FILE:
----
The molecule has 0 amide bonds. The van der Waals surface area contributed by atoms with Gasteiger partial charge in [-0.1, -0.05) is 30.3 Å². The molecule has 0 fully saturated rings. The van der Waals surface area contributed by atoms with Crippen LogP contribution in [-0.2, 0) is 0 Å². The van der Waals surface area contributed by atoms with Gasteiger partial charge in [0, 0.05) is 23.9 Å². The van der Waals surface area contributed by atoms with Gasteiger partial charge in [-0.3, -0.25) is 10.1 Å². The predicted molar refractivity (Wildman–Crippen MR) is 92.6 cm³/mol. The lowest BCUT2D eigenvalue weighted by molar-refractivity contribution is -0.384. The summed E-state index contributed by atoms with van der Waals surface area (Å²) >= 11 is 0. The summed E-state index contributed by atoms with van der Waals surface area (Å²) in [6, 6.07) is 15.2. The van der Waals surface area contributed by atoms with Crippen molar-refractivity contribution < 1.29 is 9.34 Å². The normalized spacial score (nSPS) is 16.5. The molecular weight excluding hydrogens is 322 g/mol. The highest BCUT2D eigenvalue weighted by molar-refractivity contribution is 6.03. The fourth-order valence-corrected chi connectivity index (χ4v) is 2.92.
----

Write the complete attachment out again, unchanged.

The molecule has 0 amide bonds. The van der Waals surface area contributed by atoms with Gasteiger partial charge in [-0.1, -0.05) is 30.3 Å². The molecule has 0 fully saturated rings. The van der Waals surface area contributed by atoms with Crippen LogP contribution in [-0.2, 0) is 0 Å². The van der Waals surface area contributed by atoms with Gasteiger partial charge in [0, 0.05) is 23.9 Å². The van der Waals surface area contributed by atoms with Gasteiger partial charge in [-0.3, -0.25) is 10.1 Å². The predicted molar refractivity (Wildman–Crippen MR) is 92.6 cm³/mol. The lowest BCUT2D eigenvalue weighted by molar-refractivity contribution is -0.384. The summed E-state index contributed by atoms with van der Waals surface area (Å²) >= 11 is 0. The summed E-state index contributed by atoms with van der Waals surface area (Å²) in [6, 6.07) is 15.2. The van der Waals surface area contributed by atoms with Crippen molar-refractivity contribution < 1.29 is 9.34 Å². The normalized spacial score (nSPS) is 16.5. The molecular weight excluding hydrogens is 322 g/mol. The highest BCUT2D eigenvalue weighted by molar-refractivity contribution is 6.03. The fourth-order valence-corrected chi connectivity index (χ4v) is 2.92.